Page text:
1940 Census Fun Facts 1

  • With 3,784,664 people, Missouri was the 10th largest state in 1940.
  • In August 1939, the Census Bureau conducted a special census in two Indiana counties using questions proposed for 1940 census. The result of this test modified some questions and finalized the schedule design. (These schedules did not survive.)
  • Officials agreed to add new questions on migration, income, fertility, education, social security, usual occupation, and unemployment.
  • Between 1930 and 1940 the U.S. population dropped to a historical low growth rate of 7.3 percent, however, the population in Washington, DC increased by 36 percent.

    Missouri's population growth dropped to 4.3 percent between 1930 and 1940, compared to the 6.6 percent growth during the previous decade. While St. Louis County grew by 30 percent and Columbia grew by 23 percent, the City of St. Louis experienced a slight decline (0.7 percent) and Kansas City grew by only 0.1percent.
  • Internal migration redistributed nine Congressional House seats. Florida, North Carolina, Tennessee, California, New Mexico, Arizona, and Oregon all gained seats. Massachusetts, Ohio, Pennsylvania, Illinois, Oklahoma, Nebraska, Iowa, Kansas and Indiana each lost one seat.
  • The population center of the United States in 1940 was Sullivan County, Indiana. Each decade the population center shifts further south and west. In 1980 it was located in Jefferson County, Missouri, near De Soto. The population center for the most recent census, 2010, is near Plato, in Texas County, Missouri.

1940 Map

  • The income questions in columns 32 and 33 caused controversy. A campaign to force the administration to delete the questions was unsuccessful, but a compromise allowed individuals who did not want to give the information to the enumerator to send in a confidential card listing their income. A "C" (for confidential report) will appear in the right hand margin opposite the name on the census record. In the end, only 2% of the population did not answer the question.
  • The employment question in column 22 asks if the individual was assigned to "Public Emergency Work" such as the Works Progress Administration (WPA), the Civilian Conservation Corps (CCC) or the National Youth Administration (NYA) the week of March 24, 1940. If an individual did work for a government organization, their personnel records are held at the National Personnel Record CenterExternal Site in St. Louis.
  • Each household was asked to list every individual whose usual place of residence on April 1, 1940 was in that household. People temporarily absent from the household were indicated with an "Ab" after their name.
  • Individuals were asked to list where they lived on April 1, 1935, a sort of bonus census. If they were living in the same house, "same house" was recorded in column 17. If they were living in the same city or town, but in a different house, "same place" was recorded in column 17. In both instances, columns 18-20 were left blank.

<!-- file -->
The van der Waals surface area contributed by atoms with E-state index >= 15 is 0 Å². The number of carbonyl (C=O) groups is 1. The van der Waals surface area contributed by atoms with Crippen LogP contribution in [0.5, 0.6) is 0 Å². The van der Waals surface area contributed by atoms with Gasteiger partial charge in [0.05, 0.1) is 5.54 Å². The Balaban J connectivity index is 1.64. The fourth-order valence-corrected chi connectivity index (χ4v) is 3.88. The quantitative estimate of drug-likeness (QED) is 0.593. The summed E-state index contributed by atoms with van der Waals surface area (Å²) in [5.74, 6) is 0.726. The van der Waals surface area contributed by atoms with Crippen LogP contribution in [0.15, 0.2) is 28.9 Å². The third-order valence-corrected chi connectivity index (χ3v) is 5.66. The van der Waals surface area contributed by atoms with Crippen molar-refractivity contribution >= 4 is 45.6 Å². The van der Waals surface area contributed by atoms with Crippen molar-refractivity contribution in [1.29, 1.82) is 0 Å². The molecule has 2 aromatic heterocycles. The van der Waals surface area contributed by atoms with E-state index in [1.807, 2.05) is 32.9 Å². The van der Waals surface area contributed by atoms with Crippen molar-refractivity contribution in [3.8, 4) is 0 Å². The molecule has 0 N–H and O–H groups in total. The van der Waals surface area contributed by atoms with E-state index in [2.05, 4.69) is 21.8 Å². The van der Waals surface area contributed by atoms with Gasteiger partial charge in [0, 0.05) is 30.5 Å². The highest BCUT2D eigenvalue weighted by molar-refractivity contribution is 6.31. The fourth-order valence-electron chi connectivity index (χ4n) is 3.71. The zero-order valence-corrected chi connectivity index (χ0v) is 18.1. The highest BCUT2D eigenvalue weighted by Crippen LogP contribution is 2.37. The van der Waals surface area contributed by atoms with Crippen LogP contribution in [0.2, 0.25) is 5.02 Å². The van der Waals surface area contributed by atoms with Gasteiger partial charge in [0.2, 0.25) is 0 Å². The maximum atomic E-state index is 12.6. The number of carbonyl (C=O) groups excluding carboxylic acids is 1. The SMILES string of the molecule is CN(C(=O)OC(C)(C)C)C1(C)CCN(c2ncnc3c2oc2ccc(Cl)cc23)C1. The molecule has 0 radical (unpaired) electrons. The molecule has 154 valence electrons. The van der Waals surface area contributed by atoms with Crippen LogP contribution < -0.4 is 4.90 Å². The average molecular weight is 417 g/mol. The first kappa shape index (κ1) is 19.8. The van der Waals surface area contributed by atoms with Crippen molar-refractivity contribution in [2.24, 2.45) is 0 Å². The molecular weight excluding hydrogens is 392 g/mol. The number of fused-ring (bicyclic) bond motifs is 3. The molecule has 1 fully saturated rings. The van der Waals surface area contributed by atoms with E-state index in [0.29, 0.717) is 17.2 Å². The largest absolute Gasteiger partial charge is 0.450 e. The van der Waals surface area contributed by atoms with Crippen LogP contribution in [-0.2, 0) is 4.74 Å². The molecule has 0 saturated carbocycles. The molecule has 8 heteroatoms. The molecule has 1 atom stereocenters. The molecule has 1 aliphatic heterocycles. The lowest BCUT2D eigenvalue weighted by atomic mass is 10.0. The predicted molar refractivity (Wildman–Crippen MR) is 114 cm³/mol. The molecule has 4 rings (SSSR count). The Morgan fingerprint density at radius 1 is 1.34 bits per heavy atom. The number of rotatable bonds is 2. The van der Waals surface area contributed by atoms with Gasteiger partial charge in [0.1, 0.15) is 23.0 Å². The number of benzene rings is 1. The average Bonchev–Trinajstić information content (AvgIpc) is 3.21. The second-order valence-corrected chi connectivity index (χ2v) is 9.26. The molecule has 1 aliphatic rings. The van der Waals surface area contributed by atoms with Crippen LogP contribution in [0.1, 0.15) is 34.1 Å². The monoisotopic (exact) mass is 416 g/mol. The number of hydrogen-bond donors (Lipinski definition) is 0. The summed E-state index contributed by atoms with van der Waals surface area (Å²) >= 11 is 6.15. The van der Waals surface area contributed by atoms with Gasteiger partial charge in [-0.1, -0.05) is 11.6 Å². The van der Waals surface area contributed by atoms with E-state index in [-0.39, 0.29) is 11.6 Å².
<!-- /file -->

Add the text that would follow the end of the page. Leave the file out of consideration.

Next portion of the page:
• If they lived in a different place, individuals indicated the name of the city, town or village (If their previous location had fewer than 2,500 inhabitants an "R" was entered), county, state and whether or not their previous residence was a farm.
  • Persons enumerated on lines 14 and 29 (about 5 percent of the population) were asked additional supplementary questions including the place of birth of their parents, native language, if they were veterans, had a social security number and what their usual occupation and industry were. Women who were married (or had been married) were asked if they had been married more than once, their age when they first married and the number of children ever born (not including stillbirths).
  • If no one was home when the enumerator 1st visited the house, the enumerator would return on another day, recording these names starting on page 61.

    Example: Harry, Bess and Margaret Truman lived with Bess's mother when not in Washington, D.C. The Wallace's were enumerated on page 7B and the Truman's were enumerated on page 61B.

Madge Wallace census record Harry S. Truman census record
Madge Wallace census record PDF Icon Harry S. Truman census record PDF Icon

  • Transients were recorded starting on page 81 of each enumeration district.
  • In April 1940, unemployment stood at 15 percent of the labor force and totaled 8 million.
  • The Census worked with the Bureau of Vital Statistics to check accurate birth registration in each state. Census enumerators gathered information on infant cards including exact date of birth, exact place of birth, maiden name of mother and hospital of birth. Unfortunately, the Census Bureau disposed of these cards.
  • The U.S. Census Bureau conducted a publicity drive using radio programs, newspaper advertisements, mass mailings and teacher involvement to encourage cooperation and participation in the census. The Three Stooges made a short film in 1940 titled "No Census No Feeling".
  • The 1940 census fell on the 150th anniversary of census taking in America.
  • Enumerator salaries ranged between .5 cents and .8 cents a person, depending on the geographic area and the schedule they were enumerating. Rural enumerators were paid more because of the greater distance they had to travel between farm households.
[1] Many of the fun facts were adopted from "Family Tree Friday: Interesting facts about the 1940 Census," NARAtions: The Blog of the United States National Archives. February 3, 2012. http://blogs.archives.gov/online-public-access/?p=7220External Site.